For pure pageantry and true international flavor, there is no soccer tournament better than the World Cup. But when it comes to quality of play and historic feuds, nothing beats the European Championship. It is the sport’s hardest trophy to win.
This year, 10 of FIFA’s top-15-ranked teams are in the field of 16. In other words, there are no easy matches.
The tournament opens Friday in Poland and Ukraine, and continues through July 1, so don’t be alarmed if your soccer-crazed colleagues play hooky in mid-afternoon during the next month.
Spain is the defending champion, and also won the 2010 World Cup, but odds are the slick-passing Spaniards will have a hard time winning the trifecta. Nine different teams have won the Euro title in the 13 times it has been played since 1956.
Germany is the only team to win three times. France and Spain have two titles apiece. England, despite its rich soccer history, has never won.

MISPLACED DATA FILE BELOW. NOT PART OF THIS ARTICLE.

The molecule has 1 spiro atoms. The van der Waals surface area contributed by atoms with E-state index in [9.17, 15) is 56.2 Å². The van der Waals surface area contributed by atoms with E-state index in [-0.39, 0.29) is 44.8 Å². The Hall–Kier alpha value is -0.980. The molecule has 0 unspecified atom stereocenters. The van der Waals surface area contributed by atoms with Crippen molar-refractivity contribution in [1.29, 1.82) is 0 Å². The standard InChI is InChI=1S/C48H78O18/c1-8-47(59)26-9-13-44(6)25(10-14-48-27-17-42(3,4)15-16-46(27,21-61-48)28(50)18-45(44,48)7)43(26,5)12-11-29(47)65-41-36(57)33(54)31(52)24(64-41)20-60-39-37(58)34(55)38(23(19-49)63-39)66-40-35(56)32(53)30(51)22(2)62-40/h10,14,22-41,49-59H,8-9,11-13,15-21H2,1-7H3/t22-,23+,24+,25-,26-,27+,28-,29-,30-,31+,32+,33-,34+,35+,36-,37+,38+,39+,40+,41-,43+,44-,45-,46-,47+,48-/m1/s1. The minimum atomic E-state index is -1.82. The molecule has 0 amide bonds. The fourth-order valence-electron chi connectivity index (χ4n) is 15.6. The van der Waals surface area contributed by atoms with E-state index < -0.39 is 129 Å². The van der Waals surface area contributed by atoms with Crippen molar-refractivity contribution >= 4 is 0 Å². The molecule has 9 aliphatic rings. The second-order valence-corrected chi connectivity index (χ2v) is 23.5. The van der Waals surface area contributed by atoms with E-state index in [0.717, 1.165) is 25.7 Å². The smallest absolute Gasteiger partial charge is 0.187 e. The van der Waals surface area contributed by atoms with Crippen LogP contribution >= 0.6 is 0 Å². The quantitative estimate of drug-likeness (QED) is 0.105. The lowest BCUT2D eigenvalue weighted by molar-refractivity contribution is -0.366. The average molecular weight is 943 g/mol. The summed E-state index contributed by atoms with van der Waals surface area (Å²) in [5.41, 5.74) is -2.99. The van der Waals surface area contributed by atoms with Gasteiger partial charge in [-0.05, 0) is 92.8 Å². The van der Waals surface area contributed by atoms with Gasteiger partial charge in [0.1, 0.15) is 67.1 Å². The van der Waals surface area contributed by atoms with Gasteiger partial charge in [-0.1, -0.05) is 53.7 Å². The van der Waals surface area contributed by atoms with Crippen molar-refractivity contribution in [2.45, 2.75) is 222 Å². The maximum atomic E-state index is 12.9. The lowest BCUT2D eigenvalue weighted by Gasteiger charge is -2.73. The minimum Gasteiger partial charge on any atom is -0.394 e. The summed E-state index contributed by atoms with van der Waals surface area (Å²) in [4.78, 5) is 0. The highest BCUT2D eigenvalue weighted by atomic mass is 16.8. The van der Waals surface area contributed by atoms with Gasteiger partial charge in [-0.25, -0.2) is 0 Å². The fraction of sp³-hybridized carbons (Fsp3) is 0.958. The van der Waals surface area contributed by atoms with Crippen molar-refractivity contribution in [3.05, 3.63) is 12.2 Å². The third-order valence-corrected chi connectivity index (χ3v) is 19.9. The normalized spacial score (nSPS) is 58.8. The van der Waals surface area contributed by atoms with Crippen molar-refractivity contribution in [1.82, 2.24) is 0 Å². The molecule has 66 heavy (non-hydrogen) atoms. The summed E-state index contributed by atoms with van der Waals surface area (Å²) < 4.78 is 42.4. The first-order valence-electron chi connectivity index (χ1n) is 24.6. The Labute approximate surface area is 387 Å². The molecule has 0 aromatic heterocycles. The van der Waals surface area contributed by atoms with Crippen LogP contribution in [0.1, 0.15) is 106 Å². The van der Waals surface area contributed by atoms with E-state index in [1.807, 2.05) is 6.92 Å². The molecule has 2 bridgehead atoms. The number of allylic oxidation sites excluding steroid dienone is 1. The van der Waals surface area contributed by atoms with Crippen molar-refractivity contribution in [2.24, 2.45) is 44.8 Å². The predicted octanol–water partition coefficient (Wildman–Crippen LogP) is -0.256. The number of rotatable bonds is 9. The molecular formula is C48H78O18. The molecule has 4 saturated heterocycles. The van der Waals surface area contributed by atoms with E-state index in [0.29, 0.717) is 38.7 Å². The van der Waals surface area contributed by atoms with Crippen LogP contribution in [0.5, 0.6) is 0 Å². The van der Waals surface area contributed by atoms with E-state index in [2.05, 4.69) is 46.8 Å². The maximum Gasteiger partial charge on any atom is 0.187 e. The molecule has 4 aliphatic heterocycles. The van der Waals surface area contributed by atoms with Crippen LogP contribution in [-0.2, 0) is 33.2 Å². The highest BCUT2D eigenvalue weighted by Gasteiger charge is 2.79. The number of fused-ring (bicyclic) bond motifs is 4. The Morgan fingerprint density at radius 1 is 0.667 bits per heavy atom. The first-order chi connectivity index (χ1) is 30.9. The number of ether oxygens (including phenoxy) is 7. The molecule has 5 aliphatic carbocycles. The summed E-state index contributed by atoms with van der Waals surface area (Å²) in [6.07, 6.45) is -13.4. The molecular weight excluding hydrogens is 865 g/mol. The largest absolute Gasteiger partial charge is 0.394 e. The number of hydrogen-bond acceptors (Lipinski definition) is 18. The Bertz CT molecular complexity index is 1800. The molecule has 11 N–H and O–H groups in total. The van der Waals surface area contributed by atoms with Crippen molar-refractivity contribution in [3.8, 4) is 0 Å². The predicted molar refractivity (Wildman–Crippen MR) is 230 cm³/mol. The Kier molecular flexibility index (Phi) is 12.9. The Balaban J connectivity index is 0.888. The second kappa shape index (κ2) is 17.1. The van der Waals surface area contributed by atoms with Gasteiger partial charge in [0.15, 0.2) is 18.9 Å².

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The Spaniards will be without injured captain Carles Puyol and scoring threat David Villa, but their roster is stacked nonetheless with the likes of Andres Iniesta, Gerard Pique, Daniel Silva, Xabi Alonso, and Iker Casillas.
Germany is Germany. Always disciplined. Always tough. The Germans finished third at the 2010 World Cup, and that young squad is more mature two years later. Mesut Ozil, Toni Kroos, Marco Reus and Mario Gotze will be a handful, and Bastian Schweinsteiger wants a happier ending than Bayern Munich’s loss to Chelsea in the Champions League.
Italy is looking to rebound from a disappointing World Cup, and the Dutch, who were runners-up in South Africa, are as talented and hungry as ever.
Four years from now, the tournament will expand to 24 teams. Time will tell if that was a good move. In the meantime, settle in and enjoy the show.